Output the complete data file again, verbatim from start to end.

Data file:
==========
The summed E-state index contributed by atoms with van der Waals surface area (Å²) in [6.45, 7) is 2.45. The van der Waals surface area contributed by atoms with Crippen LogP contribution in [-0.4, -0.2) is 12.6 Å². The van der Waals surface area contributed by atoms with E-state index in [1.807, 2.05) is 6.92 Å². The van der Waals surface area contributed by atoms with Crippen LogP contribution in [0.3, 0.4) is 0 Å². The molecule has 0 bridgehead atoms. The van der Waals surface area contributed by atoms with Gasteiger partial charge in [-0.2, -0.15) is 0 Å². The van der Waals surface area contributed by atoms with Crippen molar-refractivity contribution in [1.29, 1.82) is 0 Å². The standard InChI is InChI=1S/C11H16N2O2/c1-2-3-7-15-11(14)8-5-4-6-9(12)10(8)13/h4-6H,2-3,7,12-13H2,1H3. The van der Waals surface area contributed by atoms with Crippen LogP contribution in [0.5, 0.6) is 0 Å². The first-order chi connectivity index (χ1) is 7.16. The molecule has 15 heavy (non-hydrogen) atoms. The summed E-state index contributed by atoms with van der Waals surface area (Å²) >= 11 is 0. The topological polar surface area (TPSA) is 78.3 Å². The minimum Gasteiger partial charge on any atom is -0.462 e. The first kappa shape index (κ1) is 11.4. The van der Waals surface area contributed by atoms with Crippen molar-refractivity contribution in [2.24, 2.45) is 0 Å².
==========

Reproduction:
The summed E-state index contributed by atoms with van der Waals surface area (Å²) in [6.45, 7) is 2.45. The van der Waals surface area contributed by atoms with Crippen LogP contribution in [-0.4, -0.2) is 12.6 Å². The van der Waals surface area contributed by atoms with E-state index in [1.807, 2.05) is 6.92 Å². The van der Waals surface area contributed by atoms with Crippen LogP contribution in [0.3, 0.4) is 0 Å². The molecule has 0 bridgehead atoms. The van der Waals surface area contributed by atoms with Gasteiger partial charge in [-0.2, -0.15) is 0 Å². The van der Waals surface area contributed by atoms with Crippen molar-refractivity contribution in [1.29, 1.82) is 0 Å². The standard InChI is InChI=1S/C11H16N2O2/c1-2-3-7-15-11(14)8-5-4-6-9(12)10(8)13/h4-6H,2-3,7,12-13H2,1H3. The van der Waals surface area contributed by atoms with Crippen LogP contribution in [0.5, 0.6) is 0 Å². The first-order chi connectivity index (χ1) is 7.16. The molecule has 15 heavy (non-hydrogen) atoms. The summed E-state index contributed by atoms with van der Waals surface area (Å²) >= 11 is 0. The topological polar surface area (TPSA) is 78.3 Å². The minimum Gasteiger partial charge on any atom is -0.462 e. The first kappa shape index (κ1) is 11.4. The van der Waals surface area contributed by atoms with Crippen molar-refractivity contribution in [2.24, 2.45) is 0 Å².